Based on kernel version 4.0. Page generated on 2015-04-14 21:26 EST.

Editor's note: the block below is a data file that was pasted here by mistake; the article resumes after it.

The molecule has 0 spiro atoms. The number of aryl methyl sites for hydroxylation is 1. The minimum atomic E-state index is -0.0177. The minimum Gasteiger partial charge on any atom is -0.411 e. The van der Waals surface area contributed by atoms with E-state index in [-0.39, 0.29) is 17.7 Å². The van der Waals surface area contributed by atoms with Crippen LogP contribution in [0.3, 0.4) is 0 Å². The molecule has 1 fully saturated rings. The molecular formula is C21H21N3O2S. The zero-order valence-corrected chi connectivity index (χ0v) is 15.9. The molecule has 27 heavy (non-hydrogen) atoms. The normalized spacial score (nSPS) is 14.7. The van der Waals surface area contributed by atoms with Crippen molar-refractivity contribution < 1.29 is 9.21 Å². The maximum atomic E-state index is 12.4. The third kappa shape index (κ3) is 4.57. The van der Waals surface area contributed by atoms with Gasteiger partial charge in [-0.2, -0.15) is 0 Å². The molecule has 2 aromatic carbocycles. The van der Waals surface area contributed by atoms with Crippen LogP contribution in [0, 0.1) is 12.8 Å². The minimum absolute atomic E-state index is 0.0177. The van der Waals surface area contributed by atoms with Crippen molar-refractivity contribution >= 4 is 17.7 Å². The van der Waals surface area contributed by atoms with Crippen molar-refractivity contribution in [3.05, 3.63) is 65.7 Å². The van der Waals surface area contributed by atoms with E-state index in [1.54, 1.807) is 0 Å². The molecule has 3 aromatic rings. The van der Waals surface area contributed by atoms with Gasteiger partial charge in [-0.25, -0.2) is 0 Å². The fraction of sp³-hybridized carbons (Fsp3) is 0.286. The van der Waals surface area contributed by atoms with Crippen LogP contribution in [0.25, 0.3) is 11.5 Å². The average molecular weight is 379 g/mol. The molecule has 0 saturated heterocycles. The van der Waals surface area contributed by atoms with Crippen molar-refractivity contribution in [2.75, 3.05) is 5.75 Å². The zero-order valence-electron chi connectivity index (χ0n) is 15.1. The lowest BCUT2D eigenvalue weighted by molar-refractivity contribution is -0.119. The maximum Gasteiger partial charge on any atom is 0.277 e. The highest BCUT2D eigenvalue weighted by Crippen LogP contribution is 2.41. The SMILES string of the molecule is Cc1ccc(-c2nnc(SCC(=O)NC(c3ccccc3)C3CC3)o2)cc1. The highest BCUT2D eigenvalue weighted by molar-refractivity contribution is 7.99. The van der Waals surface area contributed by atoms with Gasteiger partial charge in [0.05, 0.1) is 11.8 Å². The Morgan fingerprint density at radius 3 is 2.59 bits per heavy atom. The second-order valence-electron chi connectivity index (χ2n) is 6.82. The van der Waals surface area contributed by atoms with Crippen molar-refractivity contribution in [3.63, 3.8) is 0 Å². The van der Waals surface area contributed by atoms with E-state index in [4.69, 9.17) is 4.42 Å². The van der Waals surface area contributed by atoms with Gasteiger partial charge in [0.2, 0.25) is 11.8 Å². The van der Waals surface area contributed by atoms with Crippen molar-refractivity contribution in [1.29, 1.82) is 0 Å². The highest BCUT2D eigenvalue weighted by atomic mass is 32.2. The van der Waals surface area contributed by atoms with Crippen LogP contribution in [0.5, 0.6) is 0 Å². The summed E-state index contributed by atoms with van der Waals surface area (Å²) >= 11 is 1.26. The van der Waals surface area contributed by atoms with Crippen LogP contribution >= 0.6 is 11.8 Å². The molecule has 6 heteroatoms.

1 SPI devices have a limited userspace API, supporting basic half-duplex 2 read() and write() access to SPI slave devices. Using ioctl() requests, 3 full duplex transfers and device I/O configuration are also available. 4 5 #include <fcntl.h> 6 #include <unistd.h> 7 #include <sys/ioctl.h> 8 #include <linux/types.h> 9 #include <linux/spi/spidev.h> 10 11 Some reasons you might want to use this programming interface include: 12 13 * Prototyping in an environment that's not crash-prone; stray pointers 14 in userspace won't normally bring down any Linux system. 15 16 * Developing simple protocols used to talk to microcontrollers acting 17 as SPI slaves, which you may need to change quite often. 18 19 Of course there are drivers that can never be written in userspace, because 20 they need to access kernel interfaces (such as IRQ handlers or other layers 21 of the driver stack) that are not accessible to userspace. 22 23 24 DEVICE CREATION, DRIVER BINDING 25 =============================== 26 The simplest way to arrange to use this driver is to just list it in the 27 spi_board_info for a device as the driver it should use: the "modalias" 28 entry is "spidev", matching the name of the driver exposing this API. 29 Set up the other device characteristics (bits per word, SPI clocking, 30 chipselect polarity, etc) as usual, so you won't always need to override 31 them later. 32 33 (Sysfs also supports userspace driven binding/unbinding of drivers to 34 devices. That mechanism might be supported here in the future.) 35 36 When you do that, the sysfs node for the SPI device will include a child 37 device node with a "dev" attribute that will be understood by udev or mdev. 38 (Larger systems will have "udev". Smaller ones may configure "mdev" into 39 busybox; it's less featureful, but often enough.) For a SPI device with 40 chipselect C on bus B, you should see: 41 42 /dev/spidevB.C ... character special device, major number 153 with 43 a dynamically chosen minor device number. This is the node 44 that userspace programs will open, created by "udev" or "mdev". 45 46 /sys/devices/.../spiB.C ... as usual, the SPI device node will 47 be a child of its SPI master controller. 48 49 /sys/class/spidev/spidevB.C ... created when the "spidev" driver 50 binds to that device. (Directory or symlink, based on whether 51 or not you enabled the "deprecated sysfs files" Kconfig option.) 52 53 Do not try to manage the /dev character device special file nodes by hand. 54 That's error prone, and you'd need to pay careful attention to system 55 security issues; udev/mdev should already be configured securely. 56 57 If you unbind the "spidev" driver from that device, those two "spidev" nodes 58 (in sysfs and in /dev) should automatically be removed (respectively by the 59 kernel and by udev/mdev). You can unbind by removing the "spidev" driver 60 module, which will affect all devices using this driver. You can also unbind 61 by having kernel code remove the SPI device, probably by removing the driver 62 for its SPI controller (so its spi_master vanishes). 63 64 Since this is a standard Linux device driver -- even though it just happens 65 to expose a low level API to userspace -- it can be associated with any number 66 of devices at a time. Just provide one spi_board_info record for each such 67 SPI device, and you'll get a /dev device node for each device. 68 69 70 BASIC CHARACTER DEVICE API 71 ========================== 72 Normal open() and close() operations on /dev/spidevB.D files work as you 73 would expect. 74 75 Standard read() and write() operations are obviously only half-duplex, and 76 the chipselect is deactivated between those operations. Full-duplex access, 77 and composite operation without chipselect de-activation, is available using 78 the SPI_IOC_MESSAGE(N) request. 79 80 Several ioctl() requests let your driver read or override the device's current 81 settings for data transfer parameters: 82 83 SPI_IOC_RD_MODE, SPI_IOC_WR_MODE ... pass a pointer to a byte which will 84 return (RD) or assign (WR) the SPI transfer mode. Use the constants 85 SPI_MODE_0..SPI_MODE_3; or if you prefer you can combine SPI_CPOL 86 (clock polarity, idle high iff this is set) or SPI_CPHA (clock phase, 87 sample on trailing edge iff this is set) flags. 88 Note that this request is limited to SPI mode flags that fit in a 89 single byte. 90 91 SPI_IOC_RD_MODE32, SPI_IOC_WR_MODE32 ... pass a pointer to a uin32_t 92 which will return (RD) or assign (WR) the full SPI transfer mode, 93 not limited to the bits that fit in one byte. 94 95 SPI_IOC_RD_LSB_FIRST, SPI_IOC_WR_LSB_FIRST ... pass a pointer to a byte 96 which will return (RD) or assign (WR) the bit justification used to 97 transfer SPI words. Zero indicates MSB-first; other values indicate 98 the less common LSB-first encoding. In both cases the specified value 99 is right-justified in each word, so that unused (TX) or undefined (RX) 100 bits are in the MSBs. 101 102 SPI_IOC_RD_BITS_PER_WORD, SPI_IOC_WR_BITS_PER_WORD ... pass a pointer to 103 a byte which will return (RD) or assign (WR) the number of bits in 104 each SPI transfer word. The value zero signifies eight bits. 105 106 SPI_IOC_RD_MAX_SPEED_HZ, SPI_IOC_WR_MAX_SPEED_HZ ... pass a pointer to a 107 u32 which will return (RD) or assign (WR) the maximum SPI transfer 108 speed, in Hz. The controller can't necessarily assign that specific 109 clock speed. 110 111 NOTES: 112 113 - At this time there is no async I/O support; everything is purely 114 synchronous. 115 116 - There's currently no way to report the actual bit rate used to 117 shift data to/from a given device. 118 119 - From userspace, you can't currently change the chip select polarity; 120 that could corrupt transfers to other devices sharing the SPI bus. 121 Each SPI device is deselected when it's not in active use, allowing 122 other drivers to talk to other devices. 123 124 - There's a limit on the number of bytes each I/O request can transfer 125 to the SPI device. It defaults to one page, but that can be changed 126 using a module parameter. 127 128 - Because SPI has no low-level transfer acknowledgement, you usually 129 won't see any I/O errors when talking to a non-existent device. 130 131 132 FULL DUPLEX CHARACTER DEVICE API 133 ================================ 134 135 See the spidev_fdx.c sample program for one example showing the use of the 136 full duplex programming interface. (Although it doesn't perform a full duplex 137 transfer.) The model is the same as that used in the kernel spi_sync() 138 request; the individual transfers offer the same capabilities as are 139 available to kernel drivers (except that it's not asynchronous). 140 141 The example shows one half-duplex RPC-style request and response message. 142 These requests commonly require that the chip not be deselected between 143 the request and response. Several such requests could be chained into 144 a single kernel request, even allowing the chip to be deselected after 145 each response. (Other protocol options include changing the word size 146 and bitrate for each transfer segment.) 147 148 To make a full duplex request, provide both rx_buf and tx_buf for the 149 same transfer. It's even OK if those are the same buffer.